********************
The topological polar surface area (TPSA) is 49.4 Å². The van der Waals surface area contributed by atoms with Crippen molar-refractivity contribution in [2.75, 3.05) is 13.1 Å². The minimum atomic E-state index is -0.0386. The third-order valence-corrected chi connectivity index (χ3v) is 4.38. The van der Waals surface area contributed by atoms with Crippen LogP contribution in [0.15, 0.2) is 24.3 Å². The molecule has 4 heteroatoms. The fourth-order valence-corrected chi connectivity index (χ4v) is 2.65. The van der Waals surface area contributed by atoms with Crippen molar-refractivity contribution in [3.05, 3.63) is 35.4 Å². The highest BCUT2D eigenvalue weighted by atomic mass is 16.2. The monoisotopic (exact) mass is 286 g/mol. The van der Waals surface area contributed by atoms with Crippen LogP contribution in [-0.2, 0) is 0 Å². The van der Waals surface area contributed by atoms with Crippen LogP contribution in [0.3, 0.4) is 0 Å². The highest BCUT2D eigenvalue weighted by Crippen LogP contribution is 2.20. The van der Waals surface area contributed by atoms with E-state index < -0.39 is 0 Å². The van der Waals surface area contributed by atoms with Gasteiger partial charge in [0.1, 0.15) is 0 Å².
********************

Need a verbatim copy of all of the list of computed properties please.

The topological polar surface area (TPSA) is 49.4 Å². The van der Waals surface area contributed by atoms with Crippen molar-refractivity contribution in [2.75, 3.05) is 13.1 Å². The minimum atomic E-state index is -0.0386. The third-order valence-corrected chi connectivity index (χ3v) is 4.38. The van der Waals surface area contributed by atoms with Crippen LogP contribution in [0.15, 0.2) is 24.3 Å². The molecule has 4 heteroatoms. The fourth-order valence-corrected chi connectivity index (χ4v) is 2.65. The van der Waals surface area contributed by atoms with Crippen molar-refractivity contribution in [3.05, 3.63) is 35.4 Å². The highest BCUT2D eigenvalue weighted by atomic mass is 16.2. The monoisotopic (exact) mass is 286 g/mol. The van der Waals surface area contributed by atoms with Crippen LogP contribution in [-0.2, 0) is 0 Å². The van der Waals surface area contributed by atoms with Crippen LogP contribution in [0.3, 0.4) is 0 Å². The highest BCUT2D eigenvalue weighted by Crippen LogP contribution is 2.20. The van der Waals surface area contributed by atoms with E-state index < -0.39 is 0 Å². The van der Waals surface area contributed by atoms with Gasteiger partial charge in [0.1, 0.15) is 0 Å².